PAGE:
In 1945, inadequate housing is one of the main issues of post-war France, and one of the main fights of Abbé Pierre. Former resistant, deputy of the Popular Republican Movement, he created the first Emmaus community in a house of Neuilly-Plaisance in 1949. This community welcomed homeless men, women and families, offering them not only a shelter, but a reason to live: not to be helped, but to help others.
In 1954, while a very cold winter strikes the country, Abbé Pierre’s calls urging the French people to help the homeless made known the Emmaus Movement to the whole country. An unprecedented involvement overwhelms both France and the world. The newspapers call it “the insurrection of kindness” and from this day on, the Emmaus movement spreads worldwide as new communities emerge in France and abroad. All those communities have at heart to spread Abbé Pierre’s values: to battle poverty and exclusion, to give back their dignity to the people who suffer from it. To do so, the communities mostly welcome former homeless people who want to change their life through work and life in community. Most of the communities employ companions who work in charity shops, selling different items and clothes donated by individuals or organisations, as did the first Emmaus ragmen.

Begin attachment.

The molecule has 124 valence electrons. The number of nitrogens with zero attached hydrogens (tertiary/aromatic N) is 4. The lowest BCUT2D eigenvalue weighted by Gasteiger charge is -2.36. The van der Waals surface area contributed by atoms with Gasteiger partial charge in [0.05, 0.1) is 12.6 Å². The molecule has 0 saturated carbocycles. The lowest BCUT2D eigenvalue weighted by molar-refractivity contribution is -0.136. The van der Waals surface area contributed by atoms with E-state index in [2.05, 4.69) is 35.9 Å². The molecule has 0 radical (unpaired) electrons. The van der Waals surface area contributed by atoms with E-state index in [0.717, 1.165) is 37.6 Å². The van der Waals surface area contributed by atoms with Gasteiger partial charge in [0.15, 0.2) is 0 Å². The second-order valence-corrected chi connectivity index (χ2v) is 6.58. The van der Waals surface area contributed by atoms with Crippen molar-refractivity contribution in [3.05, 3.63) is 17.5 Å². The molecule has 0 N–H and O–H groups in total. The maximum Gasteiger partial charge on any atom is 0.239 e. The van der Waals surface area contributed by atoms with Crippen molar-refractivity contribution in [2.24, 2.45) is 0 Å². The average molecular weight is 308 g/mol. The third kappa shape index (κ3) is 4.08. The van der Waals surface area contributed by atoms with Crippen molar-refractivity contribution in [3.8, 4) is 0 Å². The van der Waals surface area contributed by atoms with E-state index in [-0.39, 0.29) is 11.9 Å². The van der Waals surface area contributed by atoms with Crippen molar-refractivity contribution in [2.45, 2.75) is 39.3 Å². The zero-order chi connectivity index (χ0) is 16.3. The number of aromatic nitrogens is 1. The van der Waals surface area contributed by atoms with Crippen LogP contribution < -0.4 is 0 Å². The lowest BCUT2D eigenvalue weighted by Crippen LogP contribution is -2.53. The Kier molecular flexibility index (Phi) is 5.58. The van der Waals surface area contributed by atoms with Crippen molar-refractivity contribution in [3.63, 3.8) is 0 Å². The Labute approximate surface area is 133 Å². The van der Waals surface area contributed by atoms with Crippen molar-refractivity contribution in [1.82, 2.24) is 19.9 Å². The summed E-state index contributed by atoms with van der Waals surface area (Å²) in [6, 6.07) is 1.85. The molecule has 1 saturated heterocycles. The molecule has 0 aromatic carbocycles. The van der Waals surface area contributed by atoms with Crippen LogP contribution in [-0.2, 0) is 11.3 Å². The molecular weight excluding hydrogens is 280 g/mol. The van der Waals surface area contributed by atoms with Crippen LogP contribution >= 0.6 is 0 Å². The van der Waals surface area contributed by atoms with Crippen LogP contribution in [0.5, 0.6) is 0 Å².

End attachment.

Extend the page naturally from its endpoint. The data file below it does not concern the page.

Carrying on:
Since 1971, Emmaus International has kept going and promoting Abbé Pierre’s line work, highlighting his various fights, such as the battle against hunger, for the right of housing, the right of asylum or the fight against dictatorships.
In 2017, the Emmaüs movement counts nearly 350 communities across the world, from Bolivia to India, from Angola to Romania. One of which is in Iași.